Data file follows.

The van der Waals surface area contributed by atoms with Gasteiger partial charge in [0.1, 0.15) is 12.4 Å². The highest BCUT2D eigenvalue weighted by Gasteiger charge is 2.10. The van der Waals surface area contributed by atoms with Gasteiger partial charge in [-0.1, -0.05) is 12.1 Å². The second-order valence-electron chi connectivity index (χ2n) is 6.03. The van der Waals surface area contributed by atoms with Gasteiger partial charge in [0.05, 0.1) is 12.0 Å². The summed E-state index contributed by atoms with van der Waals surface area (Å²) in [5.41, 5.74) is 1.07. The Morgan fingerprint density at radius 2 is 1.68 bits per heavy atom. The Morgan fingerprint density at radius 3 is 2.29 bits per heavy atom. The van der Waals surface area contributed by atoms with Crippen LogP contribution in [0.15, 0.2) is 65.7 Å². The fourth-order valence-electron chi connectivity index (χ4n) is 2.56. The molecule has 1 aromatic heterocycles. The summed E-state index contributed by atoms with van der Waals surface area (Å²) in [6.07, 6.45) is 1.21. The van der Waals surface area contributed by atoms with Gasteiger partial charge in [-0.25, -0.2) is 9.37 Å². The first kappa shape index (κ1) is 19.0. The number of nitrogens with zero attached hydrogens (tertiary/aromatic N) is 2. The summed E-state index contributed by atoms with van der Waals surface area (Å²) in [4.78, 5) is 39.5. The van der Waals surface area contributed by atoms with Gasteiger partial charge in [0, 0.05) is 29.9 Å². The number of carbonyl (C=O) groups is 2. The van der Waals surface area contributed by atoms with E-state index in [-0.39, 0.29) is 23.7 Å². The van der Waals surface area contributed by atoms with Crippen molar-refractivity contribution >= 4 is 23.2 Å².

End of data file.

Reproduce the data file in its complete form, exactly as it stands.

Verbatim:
The van der Waals surface area contributed by atoms with Gasteiger partial charge in [0.1, 0.15) is 12.4 Å². The highest BCUT2D eigenvalue weighted by Gasteiger charge is 2.10. The van der Waals surface area contributed by atoms with Gasteiger partial charge in [-0.1, -0.05) is 12.1 Å². The second-order valence-electron chi connectivity index (χ2n) is 6.03. The van der Waals surface area contributed by atoms with Gasteiger partial charge in [0.05, 0.1) is 12.0 Å². The summed E-state index contributed by atoms with van der Waals surface area (Å²) in [5.41, 5.74) is 1.07. The Morgan fingerprint density at radius 2 is 1.68 bits per heavy atom. The Morgan fingerprint density at radius 3 is 2.29 bits per heavy atom. The van der Waals surface area contributed by atoms with Crippen LogP contribution in [0.15, 0.2) is 65.7 Å². The fourth-order valence-electron chi connectivity index (χ4n) is 2.56. The molecule has 1 aromatic heterocycles. The summed E-state index contributed by atoms with van der Waals surface area (Å²) in [6.07, 6.45) is 1.21. The van der Waals surface area contributed by atoms with Gasteiger partial charge in [-0.25, -0.2) is 9.37 Å². The first kappa shape index (κ1) is 19.0. The number of nitrogens with zero attached hydrogens (tertiary/aromatic N) is 2. The summed E-state index contributed by atoms with van der Waals surface area (Å²) in [4.78, 5) is 39.5. The van der Waals surface area contributed by atoms with Gasteiger partial charge in [0, 0.05) is 29.9 Å². The number of carbonyl (C=O) groups is 2. The van der Waals surface area contributed by atoms with E-state index in [-0.39, 0.29) is 23.7 Å². The van der Waals surface area contributed by atoms with Crippen molar-refractivity contribution >= 4 is 23.2 Å².